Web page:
“It is important for managers and leaders to recognize what they have to do, and what they often have to do is enable real operational change.” , stated Jim Champy, author of “Reengineering the Corporation” in a recent phone interview. “In the past, many leaders downsized organizations, but didn’t really reengineer.” (2)

Information System Reengineering

Information systems were often built to support the existing poorly designed organizational model and thereby helped to entrench this inefficient way of operating within the organization. Many Enterprise Resource Planning (ERP) software packages still encourage this mindset by offering small-work, low visibility modules.

Understand that the off-the-shelf ERP solutions will not solve all your business problems. In a rapidly changing world where customer expectations increase every year, carefully and iteratively reengineer your information systems to match your customer’s needs. ERP provides much security and a solid foundation to build from but it is not enough. The SAPs and Oracles of the world are not going to solve our problems. (2) Custom development that builds upon existing ERP systems enables a company to respond rapidly to changing demand while leveraging the same sound technological foundation that got many organizations to where they are in the first place. Custom systems are an excellent way to fill in the gap between what is currently available and what is needed.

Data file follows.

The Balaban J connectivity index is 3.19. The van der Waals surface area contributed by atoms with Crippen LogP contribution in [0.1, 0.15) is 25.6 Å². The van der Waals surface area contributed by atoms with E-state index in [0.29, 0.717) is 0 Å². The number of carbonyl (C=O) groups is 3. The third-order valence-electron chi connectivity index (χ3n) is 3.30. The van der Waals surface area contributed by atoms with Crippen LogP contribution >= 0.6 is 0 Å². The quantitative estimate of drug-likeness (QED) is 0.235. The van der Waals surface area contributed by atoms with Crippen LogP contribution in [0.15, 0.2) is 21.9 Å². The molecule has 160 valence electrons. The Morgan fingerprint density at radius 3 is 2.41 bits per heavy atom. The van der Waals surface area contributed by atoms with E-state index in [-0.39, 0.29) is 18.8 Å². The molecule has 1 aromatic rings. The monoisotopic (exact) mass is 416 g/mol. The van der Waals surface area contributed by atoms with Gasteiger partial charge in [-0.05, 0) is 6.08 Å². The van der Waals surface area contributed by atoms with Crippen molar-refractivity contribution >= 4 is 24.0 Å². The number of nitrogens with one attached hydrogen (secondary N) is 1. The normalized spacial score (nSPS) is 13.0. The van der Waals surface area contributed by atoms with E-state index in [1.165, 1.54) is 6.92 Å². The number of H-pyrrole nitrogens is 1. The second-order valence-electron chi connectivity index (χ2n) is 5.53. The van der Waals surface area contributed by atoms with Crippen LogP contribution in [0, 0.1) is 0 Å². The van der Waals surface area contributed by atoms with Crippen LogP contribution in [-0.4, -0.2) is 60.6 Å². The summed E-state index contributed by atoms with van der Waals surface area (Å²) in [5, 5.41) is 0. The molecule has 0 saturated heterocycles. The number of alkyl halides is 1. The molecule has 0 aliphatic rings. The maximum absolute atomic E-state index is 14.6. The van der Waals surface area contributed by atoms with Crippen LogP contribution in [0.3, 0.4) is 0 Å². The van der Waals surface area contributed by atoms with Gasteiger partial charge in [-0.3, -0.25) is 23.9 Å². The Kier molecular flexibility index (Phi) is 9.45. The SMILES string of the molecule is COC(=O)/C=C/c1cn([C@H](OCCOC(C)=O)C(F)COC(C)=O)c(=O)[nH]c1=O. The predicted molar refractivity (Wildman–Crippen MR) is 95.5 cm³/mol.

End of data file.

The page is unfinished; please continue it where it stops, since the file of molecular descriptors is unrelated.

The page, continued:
Business Model Reengineering

If individual tasks can be optimized, and operational systems within organizations can be reengineered, why can’t the same be true with an entire business model? Technology is a wonderful enabler, one that supports near-zero marginal-cost transactions and opens up entirely new possibilities.(1) We see this playing out dramatically in digital media distribution, such as music, video and books to name a few.(2) Look for ways to change your model entirely.

If you want to improve your business, if you want to get better, challenge all assumptions about your process, teams, leadership and even your business model.

– Chris Acree

(1) Anderson, Chris. Free: The Future of a Radical Price. Hyperion, 2009.

(2) Champy, Jim, author of Reengineering the Corporation: A Manifesto for Business Revolution and other best sellers. Personal interview. 30 Jan. 2012.

(3) Hammer, Michael and James Champy. Reengineering the Corporation: A Manifesto for Business Revolution. HaperBusiness, 2003.

(4) Kotter, John P. Leading Change. Harvard Business Review Press, 1996.

(5) Pellerin, Charles, J. How NASA Builds Teams: Mission Critical Soft Skills for Scientists, Engineers, and Project Teams. Wiley, 2009.